If you like the idea of oily-skinned men swinging their mighty swords at one another, flexing various well-muscled erogenous zones and saying lines more wooden and hollow than any Trojan horse, you'll like Troy. If you like 50,000 computer-rendered warriors smashing into another mega-pixeled group of warriors on white beaches, you'll probably like Troy, too. If you're thinking you're going to see a movie about Homer's Iliad, you're in for one mother of a letdown. So, grab your broom-topped helmets, leather sandals and hair weaves. This is a Hollywood epic, not an ancient one.
The basic story remains fairly true to Homer's version. Trojan Princes Hector (Eric Bana) and Paris (Orlando Bloom) visit King Menelaus (Brendan Gleeson), Paris "steals" Helen (Diane Kruger) and takes her back to Troy. Menelaus asks his brother, King Agamemnon (Brian Cox), to get his armies together, including warrior mercenary Achilles (Brad Pitt) and set sail—aboard 1,000 ships—for Troy.
Director Wolfgang Petersen gets these basics right. But that's about the only part of this movie that stays true to the classic work. The 10-year war of the Iliad is whittled down to about three weeks. The intervention of the capricious gods—which is the backbone of the Iliad—is thrown out. This is all understandable. Petersen really wanted to focus on the human aspects of this myth; which, of course, kills the mythological components of the work and makes these all-too-human actors move through the movie without any real motivation or sense of destiny at all.
The driving force behind Achilles' role in the Trojan War is that he will make his name immortal as a warrior; it is his fate. Destiny and fate, though, are things of ancient epics, so Petersen tosses them out with hardly a nod. Sure, Pitt's Achilles acknowledges his part in the war—he is a seeker of personal glory—but without the backing of the gods, it just sounds like any other melodramatic blather at Wrestlemania 3. "Now you know who you are fighting," he says after hacking is way through several dozen hapless Trojans. Indeed we do.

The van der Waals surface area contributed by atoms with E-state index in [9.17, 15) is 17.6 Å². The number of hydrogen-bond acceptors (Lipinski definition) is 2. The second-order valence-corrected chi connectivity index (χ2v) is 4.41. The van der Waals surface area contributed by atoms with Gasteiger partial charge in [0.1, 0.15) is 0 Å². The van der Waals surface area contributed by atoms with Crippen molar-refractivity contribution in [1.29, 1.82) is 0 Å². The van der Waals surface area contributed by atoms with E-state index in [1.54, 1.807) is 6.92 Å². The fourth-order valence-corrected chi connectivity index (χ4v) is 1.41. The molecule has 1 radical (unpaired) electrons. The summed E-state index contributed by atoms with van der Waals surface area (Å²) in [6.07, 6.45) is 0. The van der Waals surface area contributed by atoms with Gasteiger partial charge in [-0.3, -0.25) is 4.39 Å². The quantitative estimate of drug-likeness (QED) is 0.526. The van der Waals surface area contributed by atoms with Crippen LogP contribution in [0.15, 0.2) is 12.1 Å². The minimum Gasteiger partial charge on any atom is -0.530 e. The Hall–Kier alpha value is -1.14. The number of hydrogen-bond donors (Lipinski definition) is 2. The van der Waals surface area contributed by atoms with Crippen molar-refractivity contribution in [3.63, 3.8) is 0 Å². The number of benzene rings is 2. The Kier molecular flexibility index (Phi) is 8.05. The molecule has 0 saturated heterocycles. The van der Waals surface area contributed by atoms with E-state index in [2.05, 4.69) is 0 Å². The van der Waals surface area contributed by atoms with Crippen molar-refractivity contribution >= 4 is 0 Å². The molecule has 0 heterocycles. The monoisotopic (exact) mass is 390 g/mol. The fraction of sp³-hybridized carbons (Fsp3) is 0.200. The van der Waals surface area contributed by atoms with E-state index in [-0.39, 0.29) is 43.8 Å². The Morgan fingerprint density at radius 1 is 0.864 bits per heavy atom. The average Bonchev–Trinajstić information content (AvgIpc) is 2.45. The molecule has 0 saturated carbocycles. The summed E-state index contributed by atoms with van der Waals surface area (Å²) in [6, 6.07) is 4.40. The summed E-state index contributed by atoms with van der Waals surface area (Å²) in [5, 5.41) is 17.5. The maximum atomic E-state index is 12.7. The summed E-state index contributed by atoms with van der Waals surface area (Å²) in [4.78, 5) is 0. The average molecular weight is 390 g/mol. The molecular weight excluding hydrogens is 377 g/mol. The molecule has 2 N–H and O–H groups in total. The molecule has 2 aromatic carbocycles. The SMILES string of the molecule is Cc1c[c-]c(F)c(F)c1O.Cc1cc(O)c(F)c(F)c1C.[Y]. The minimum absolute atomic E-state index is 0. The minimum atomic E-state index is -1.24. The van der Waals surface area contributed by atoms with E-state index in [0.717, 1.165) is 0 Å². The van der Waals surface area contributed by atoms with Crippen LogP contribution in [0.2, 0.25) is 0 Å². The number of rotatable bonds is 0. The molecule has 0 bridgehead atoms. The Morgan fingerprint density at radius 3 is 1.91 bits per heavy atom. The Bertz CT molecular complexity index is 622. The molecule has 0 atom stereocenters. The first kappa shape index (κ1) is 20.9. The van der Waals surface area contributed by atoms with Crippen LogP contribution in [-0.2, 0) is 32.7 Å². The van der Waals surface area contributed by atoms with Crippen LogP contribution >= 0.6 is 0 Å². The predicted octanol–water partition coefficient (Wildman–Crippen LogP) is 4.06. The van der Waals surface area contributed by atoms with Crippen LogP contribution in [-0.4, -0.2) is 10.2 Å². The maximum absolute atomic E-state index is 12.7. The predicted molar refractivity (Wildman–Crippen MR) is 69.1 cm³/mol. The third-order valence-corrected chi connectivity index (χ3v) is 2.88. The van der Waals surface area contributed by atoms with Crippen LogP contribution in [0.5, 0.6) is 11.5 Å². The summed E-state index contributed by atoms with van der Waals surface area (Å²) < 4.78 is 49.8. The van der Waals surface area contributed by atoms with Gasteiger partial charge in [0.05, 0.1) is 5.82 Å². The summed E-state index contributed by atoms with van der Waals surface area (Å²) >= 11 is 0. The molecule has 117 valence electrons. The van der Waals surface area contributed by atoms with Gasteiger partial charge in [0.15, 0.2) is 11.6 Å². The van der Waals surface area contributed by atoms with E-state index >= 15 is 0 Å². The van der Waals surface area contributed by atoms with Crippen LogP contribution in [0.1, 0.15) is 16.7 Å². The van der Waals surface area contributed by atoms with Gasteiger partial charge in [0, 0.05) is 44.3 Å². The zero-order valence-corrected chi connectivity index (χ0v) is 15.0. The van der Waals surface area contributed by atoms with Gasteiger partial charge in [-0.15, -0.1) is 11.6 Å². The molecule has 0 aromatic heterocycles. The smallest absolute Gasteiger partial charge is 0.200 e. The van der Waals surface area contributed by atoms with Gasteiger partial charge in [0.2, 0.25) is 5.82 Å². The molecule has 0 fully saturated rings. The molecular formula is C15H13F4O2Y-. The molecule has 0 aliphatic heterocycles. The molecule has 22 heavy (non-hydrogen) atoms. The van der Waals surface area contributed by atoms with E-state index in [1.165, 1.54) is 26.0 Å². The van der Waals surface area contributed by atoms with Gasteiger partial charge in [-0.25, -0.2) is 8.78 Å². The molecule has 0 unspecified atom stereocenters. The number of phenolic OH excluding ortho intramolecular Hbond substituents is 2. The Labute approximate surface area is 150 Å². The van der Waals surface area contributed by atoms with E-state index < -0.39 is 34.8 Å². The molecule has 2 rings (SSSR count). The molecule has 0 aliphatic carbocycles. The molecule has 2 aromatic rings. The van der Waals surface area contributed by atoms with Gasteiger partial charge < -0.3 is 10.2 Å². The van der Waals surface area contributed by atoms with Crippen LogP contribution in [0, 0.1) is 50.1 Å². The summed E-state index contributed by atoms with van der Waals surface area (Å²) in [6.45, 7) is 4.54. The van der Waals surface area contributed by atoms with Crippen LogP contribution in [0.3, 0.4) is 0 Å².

The mano-a-mano fight scenes are well choreographed, even pretty realistic, except for the special "kill" moves by Pitt's Achilles, which are more Super Mario than super warrior-like. In fact, if Troy isn't a video game within the year, I'll eat my X-Box.
Even the big name stars can't save this movie. Pitt plays Achilles like he's little more than the beach's Big Kahuna. Bronzed and bulked up, he ambles his way toward his big ass-kicking moments, then ambles back to recline with his babe some more—with the requisite beefcake butt shot. The Iliad is all about the anger of Achilles, but Pitt's Achilles doesn't seem very angry, just detached and aloof.
Diane Kruger's Helen—while pretty—might launch a half-dozen canoes and a dinghy, but not 1,000 ships.
Orlando Bloom just can't do Paris the right kind of "pretty-boy" justice. I think it's his eyebrows, which seem to be the only real animated part of his face. They rise and fall with his ever-changing moods (which are really only two moods: love-struck and terrified).
Bana and O'Toole both give the best performances in this movie—along with Sean Bean who plays a witty and thoughtful Odysseus. Bana's Hector is well rounded, and the viewer understands that Hector is torn between his life as a family man and his duty as Troy's premiere warrior. And Peter O'Toole is just a great, veteran actor. The scene when O'Toole's Priam comes to Achilles' tent to claim the body of his son is the best non-fighting scene in this flick.
This movie could have been better; and, for the $200 million spent on it, it should have been. My advice is to wait for the DVD, so you can watch all of the behind-the-scenes mayhem (hurricanes hit the set, (insert irony here) the real war in Iraq made Petersen change locations for the filmed battle scenes, and (insert double irony here), six months of shooting was lost while Pitt recovered from an Achilles tendon injury. I'm not making this stuff up.